Work participation among persons with traumatic spinal cord injury and meningomyelocele1

J Rehabil Med. 2006 May;38(3):192-200. doi: 10.1080/16501970500522739.


Objective: To study injury-related and individual factors as predictors of work participation in persons with traumatic and congenital spinal cord injury.

Design: Cross-sectional questionnaire study.

Subjects: One hundred and eighty-two persons with traumatic spinal cord injury treated in the Spinal Injuries Unit in Sahlgrenska University Hospital, Göteborg, Sweden, and 48 persons with meningomyelocele admitted to the Young Adult Teams in Göteborg, Borås and Skövde, Sweden.

Methods: A structured questionnaire was sent by post. Main outcome variable was participation in work. Logistic regression modelling was used to study the associations between the potential predictors and work participation.

Results: Employment rates were 47% in the traumatic spinal cord injury group and 38% in the meningomyelocele group. The presence of other somatic or mental disorder, and neuropathic pain decreased work participation among the men with traumatic spinal cord injury. Among persons with meningomyelocele, better ambulatory status and higher educational level increased work participation. In all groups higher independence in daily activities increased the probability of work participation. According to multivariable modelling carried out for the men with traumatic spinal cord injury, age over 55 years and the presence of mental disorder decreased work participation.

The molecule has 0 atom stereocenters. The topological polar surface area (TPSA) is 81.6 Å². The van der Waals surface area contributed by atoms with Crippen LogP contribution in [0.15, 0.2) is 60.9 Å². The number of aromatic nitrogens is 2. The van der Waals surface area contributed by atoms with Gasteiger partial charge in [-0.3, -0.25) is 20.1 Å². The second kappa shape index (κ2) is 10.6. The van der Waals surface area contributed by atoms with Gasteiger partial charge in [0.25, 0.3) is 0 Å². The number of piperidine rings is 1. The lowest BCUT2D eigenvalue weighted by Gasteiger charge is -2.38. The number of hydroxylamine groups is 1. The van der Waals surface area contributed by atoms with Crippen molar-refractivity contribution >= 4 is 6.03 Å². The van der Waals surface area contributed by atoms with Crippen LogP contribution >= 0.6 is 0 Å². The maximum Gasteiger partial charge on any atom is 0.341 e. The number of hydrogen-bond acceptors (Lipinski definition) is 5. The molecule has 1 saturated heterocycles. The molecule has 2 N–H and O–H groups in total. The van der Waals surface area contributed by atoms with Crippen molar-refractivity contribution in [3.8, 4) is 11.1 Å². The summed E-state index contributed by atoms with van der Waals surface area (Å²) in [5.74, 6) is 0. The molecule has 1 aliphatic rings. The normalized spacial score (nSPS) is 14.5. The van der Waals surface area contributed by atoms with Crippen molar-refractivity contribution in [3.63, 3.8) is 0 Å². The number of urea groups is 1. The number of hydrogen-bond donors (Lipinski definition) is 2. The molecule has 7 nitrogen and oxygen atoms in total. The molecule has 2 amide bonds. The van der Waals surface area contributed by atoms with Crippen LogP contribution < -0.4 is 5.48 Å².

Conclusion: Our data show that work participation is affected by individual and injury-related factors. Of the latter, many can be affected by rehabilitation.

MeSH terms

  • Activities of Daily Living
  • Adult
  • Cross-Sectional Studies
  • Educational Status
  • Employment*
  • Female
  • Humans
  • Male
  • Meningomyelocele / complications
  • Meningomyelocele / psychology
  • Meningomyelocele / rehabilitation*
  • Personal Satisfaction
  • Prognosis
  • Quality of Life
  • Rehabilitation, Vocational*
  • Spinal Cord Injuries / complications
  • Spinal Cord Injuries / psychology
  • Spinal Cord Injuries / rehabilitation*
  • Surveys and Questionnaires
  • Work*